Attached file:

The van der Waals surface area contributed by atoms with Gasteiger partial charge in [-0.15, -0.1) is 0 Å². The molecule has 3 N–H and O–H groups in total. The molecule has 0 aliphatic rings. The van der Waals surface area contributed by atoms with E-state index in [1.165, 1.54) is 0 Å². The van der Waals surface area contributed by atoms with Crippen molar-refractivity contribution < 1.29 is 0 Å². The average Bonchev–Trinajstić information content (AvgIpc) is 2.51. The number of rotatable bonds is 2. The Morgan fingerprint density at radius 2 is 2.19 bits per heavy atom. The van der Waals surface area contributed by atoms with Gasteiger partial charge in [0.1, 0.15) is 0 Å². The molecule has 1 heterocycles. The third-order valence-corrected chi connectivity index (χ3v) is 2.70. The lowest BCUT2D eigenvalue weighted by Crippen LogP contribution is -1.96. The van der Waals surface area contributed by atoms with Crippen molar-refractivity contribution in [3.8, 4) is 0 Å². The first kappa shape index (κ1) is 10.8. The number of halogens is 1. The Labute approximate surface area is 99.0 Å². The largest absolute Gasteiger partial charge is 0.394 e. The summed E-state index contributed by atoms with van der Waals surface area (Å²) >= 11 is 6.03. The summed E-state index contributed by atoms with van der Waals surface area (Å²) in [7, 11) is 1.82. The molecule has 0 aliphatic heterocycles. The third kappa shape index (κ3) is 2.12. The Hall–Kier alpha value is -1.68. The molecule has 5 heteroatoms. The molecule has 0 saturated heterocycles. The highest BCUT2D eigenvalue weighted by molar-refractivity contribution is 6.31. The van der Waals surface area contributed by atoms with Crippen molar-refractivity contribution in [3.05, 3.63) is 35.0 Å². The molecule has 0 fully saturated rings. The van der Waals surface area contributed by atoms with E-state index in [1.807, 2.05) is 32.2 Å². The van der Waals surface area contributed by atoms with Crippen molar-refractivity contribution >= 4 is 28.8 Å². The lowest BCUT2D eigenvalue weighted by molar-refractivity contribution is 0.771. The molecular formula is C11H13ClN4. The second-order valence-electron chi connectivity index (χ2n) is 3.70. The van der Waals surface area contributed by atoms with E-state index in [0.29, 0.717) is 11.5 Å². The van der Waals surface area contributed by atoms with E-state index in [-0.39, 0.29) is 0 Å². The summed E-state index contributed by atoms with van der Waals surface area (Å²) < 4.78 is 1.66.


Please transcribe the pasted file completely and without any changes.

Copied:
The van der Waals surface area contributed by atoms with Gasteiger partial charge in [-0.15, -0.1) is 0 Å². The molecule has 3 N–H and O–H groups in total. The molecule has 0 aliphatic rings. The van der Waals surface area contributed by atoms with E-state index in [1.165, 1.54) is 0 Å². The van der Waals surface area contributed by atoms with Crippen molar-refractivity contribution < 1.29 is 0 Å². The average Bonchev–Trinajstić information content (AvgIpc) is 2.51. The number of rotatable bonds is 2. The Morgan fingerprint density at radius 2 is 2.19 bits per heavy atom. The van der Waals surface area contributed by atoms with Gasteiger partial charge in [0.1, 0.15) is 0 Å². The molecule has 1 heterocycles. The third-order valence-corrected chi connectivity index (χ3v) is 2.70. The lowest BCUT2D eigenvalue weighted by Crippen LogP contribution is -1.96. The van der Waals surface area contributed by atoms with Crippen molar-refractivity contribution in [3.8, 4) is 0 Å². The first kappa shape index (κ1) is 10.8. The number of halogens is 1. The Labute approximate surface area is 99.0 Å². The largest absolute Gasteiger partial charge is 0.394 e. The summed E-state index contributed by atoms with van der Waals surface area (Å²) >= 11 is 6.03. The summed E-state index contributed by atoms with van der Waals surface area (Å²) in [7, 11) is 1.82. The molecule has 0 aliphatic heterocycles. The third kappa shape index (κ3) is 2.12. The Hall–Kier alpha value is -1.68. The molecule has 5 heteroatoms. The molecule has 0 saturated heterocycles. The highest BCUT2D eigenvalue weighted by molar-refractivity contribution is 6.31. The van der Waals surface area contributed by atoms with Crippen molar-refractivity contribution in [3.05, 3.63) is 35.0 Å². The molecule has 0 fully saturated rings. The van der Waals surface area contributed by atoms with E-state index in [1.807, 2.05) is 32.2 Å². The van der Waals surface area contributed by atoms with Crippen molar-refractivity contribution >= 4 is 28.8 Å². The lowest BCUT2D eigenvalue weighted by molar-refractivity contribution is 0.771. The molecular formula is C11H13ClN4. The second-order valence-electron chi connectivity index (χ2n) is 3.70. The van der Waals surface area contributed by atoms with E-state index in [0.29, 0.717) is 11.5 Å². The van der Waals surface area contributed by atoms with E-state index in [-0.39, 0.29) is 0 Å². The summed E-state index contributed by atoms with van der Waals surface area (Å²) < 4.78 is 1.66.